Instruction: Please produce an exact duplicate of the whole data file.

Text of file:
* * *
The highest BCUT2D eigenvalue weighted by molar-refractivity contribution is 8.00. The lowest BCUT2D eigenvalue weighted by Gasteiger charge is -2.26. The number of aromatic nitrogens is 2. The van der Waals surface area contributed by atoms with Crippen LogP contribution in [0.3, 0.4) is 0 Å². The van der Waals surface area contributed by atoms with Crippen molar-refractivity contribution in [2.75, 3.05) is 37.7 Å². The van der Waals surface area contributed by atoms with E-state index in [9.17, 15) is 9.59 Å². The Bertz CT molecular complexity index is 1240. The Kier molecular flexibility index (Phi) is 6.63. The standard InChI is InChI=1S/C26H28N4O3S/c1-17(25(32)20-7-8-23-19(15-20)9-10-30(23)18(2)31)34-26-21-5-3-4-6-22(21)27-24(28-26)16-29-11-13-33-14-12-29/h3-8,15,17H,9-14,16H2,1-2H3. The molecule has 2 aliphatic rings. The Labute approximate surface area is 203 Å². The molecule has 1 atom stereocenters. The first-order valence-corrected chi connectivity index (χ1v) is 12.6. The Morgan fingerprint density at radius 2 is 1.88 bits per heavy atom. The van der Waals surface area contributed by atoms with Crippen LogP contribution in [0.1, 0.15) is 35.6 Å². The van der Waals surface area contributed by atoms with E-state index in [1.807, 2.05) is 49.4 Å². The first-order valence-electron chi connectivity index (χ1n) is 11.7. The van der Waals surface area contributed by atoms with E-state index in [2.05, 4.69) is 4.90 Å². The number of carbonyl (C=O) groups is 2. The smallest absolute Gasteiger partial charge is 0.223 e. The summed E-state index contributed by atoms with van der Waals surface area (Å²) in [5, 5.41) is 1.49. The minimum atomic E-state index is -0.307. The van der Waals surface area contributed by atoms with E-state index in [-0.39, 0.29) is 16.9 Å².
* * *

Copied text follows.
The highest BCUT2D eigenvalue weighted by molar-refractivity contribution is 8.00. The lowest BCUT2D eigenvalue weighted by Gasteiger charge is -2.26. The number of aromatic nitrogens is 2. The van der Waals surface area contributed by atoms with Crippen LogP contribution in [0.3, 0.4) is 0 Å². The van der Waals surface area contributed by atoms with Crippen molar-refractivity contribution in [2.75, 3.05) is 37.7 Å². The van der Waals surface area contributed by atoms with E-state index in [9.17, 15) is 9.59 Å². The Bertz CT molecular complexity index is 1240. The Kier molecular flexibility index (Phi) is 6.63. The standard InChI is InChI=1S/C26H28N4O3S/c1-17(25(32)20-7-8-23-19(15-20)9-10-30(23)18(2)31)34-26-21-5-3-4-6-22(21)27-24(28-26)16-29-11-13-33-14-12-29/h3-8,15,17H,9-14,16H2,1-2H3. The molecule has 2 aliphatic rings. The Labute approximate surface area is 203 Å². The molecule has 1 atom stereocenters. The first-order valence-corrected chi connectivity index (χ1v) is 12.6. The Morgan fingerprint density at radius 2 is 1.88 bits per heavy atom. The van der Waals surface area contributed by atoms with Crippen LogP contribution in [0.1, 0.15) is 35.6 Å². The van der Waals surface area contributed by atoms with E-state index in [1.807, 2.05) is 49.4 Å². The first-order valence-electron chi connectivity index (χ1n) is 11.7. The van der Waals surface area contributed by atoms with E-state index in [2.05, 4.69) is 4.90 Å². The number of carbonyl (C=O) groups is 2. The smallest absolute Gasteiger partial charge is 0.223 e. The summed E-state index contributed by atoms with van der Waals surface area (Å²) in [5, 5.41) is 1.49. The minimum atomic E-state index is -0.307. The van der Waals surface area contributed by atoms with E-state index in [-0.39, 0.29) is 16.9 Å².